2008_11_zamarra%20.jpgGalen Zamarra was born to doctor parents in Switzerland, who fittingly named him after the ancient Roman physician. As a teenager, Zamarra decided to take up cooking, and now the thoughtful 33 year-old is the chef-owner of Mas (farmhouse) in the West Village. Last month, Mas received an impressive 28 points for food in their listing for the 2009 Zagat Guide, one of only ten area restaurants in the area with such a score. Zamarra will be cooking a dinner at the James Beard House in January, and is involved with Slow Food USA’s ongoing educational programs. He spoke with us a few weeks ago in Mas’ dining room about modern European cooking technique, building a better-tasting baby food, and organizing a human shield to protect J-Lo.

Where do you consider the food you cook here to be in the restaurant spectrum? Well, the menu is what we call French and New American. It has a solid basis in French cuisine, but we incorporate all sorts of other countries' influences. The concept at Mas is seasonal and ingredient-driven. We source almost completely locally, mostly from small production farms and everything is prepared simply, with an emphasis on good technique. I like to let the ingredients speak for themselves. Otherwise, David Bouley was a huge influence on me, as were the number of places I worked at in France.

I heard you had a not so good experience at one of your stages. That was at Georges Blanc. I was there for a month— they have 20 or 30 stagiaires at a time, and I stood in a corner peeling little carrots. The food was uninspiring and the whole month I was there I didn't see the chef once. That was when I was about 20.

Didn’t you work for Michel Bras as well? I staged there too, and it was really wonderful. It's a seasonal restaurant in the middle of nowhere, and in the wintertime it closes. It's pretty amazing. I went there the last month of the season and then was supposed to go back when he reopened, which is when I went to L'Arpège. I had visa problems, I think Michel Bras lost a lot of visa people that season so I ended up staying at L'Arpège for about a year and a half. I worked a number of the stations there and it was a wonderful experience too - a great work environment.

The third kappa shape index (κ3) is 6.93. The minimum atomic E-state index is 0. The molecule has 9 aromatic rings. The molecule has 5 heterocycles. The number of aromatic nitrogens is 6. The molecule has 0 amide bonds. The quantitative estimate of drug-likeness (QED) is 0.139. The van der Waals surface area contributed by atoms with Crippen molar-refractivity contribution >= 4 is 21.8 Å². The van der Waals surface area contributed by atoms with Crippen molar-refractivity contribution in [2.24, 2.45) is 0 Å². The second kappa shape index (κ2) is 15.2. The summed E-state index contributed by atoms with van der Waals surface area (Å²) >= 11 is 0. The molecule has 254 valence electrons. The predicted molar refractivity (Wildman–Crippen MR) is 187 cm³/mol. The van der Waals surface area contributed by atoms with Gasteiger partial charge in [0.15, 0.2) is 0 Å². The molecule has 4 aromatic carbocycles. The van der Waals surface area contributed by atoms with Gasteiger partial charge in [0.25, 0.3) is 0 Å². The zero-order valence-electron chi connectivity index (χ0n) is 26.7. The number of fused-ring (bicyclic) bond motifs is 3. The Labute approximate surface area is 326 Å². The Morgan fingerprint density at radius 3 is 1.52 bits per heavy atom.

You were born in Switzerland? My family just lived there temporarily, and then moved to Santa Cruz. My family's all from New York so we actually moved back here to the city and then to California. My parents were both doctors; they went to med school in Buffalo.

Can you walk me through a dish on your menu right now? The tomato confit [tomato confit stuffed with pine nuts and basil, summer truffle and hazelnut oil vinaigrette] is a good one to talk about. It's autumn right now, so tomato season is pretty much over. But at the restaurant it's all about extending your season. The tomatoes here are grown in a greenhouse up near Saratoga. During the summer, I would never use a greenhouse tomato. That’s we get field tomatoes, mostly heirloom, and prepare them very simply. But this is a way to have something more than cabbage and potatoes on the menu: what I do is cook the tomato really slow for a long time, which brings out the sweetness which it lacks in its raw state. Then we stuff it with diced tomatoes, toasted pine nuts, basil, and roast it again. I put some fennel pollen on top, then dress it with a hazelnut and summer truffle vinaigrette.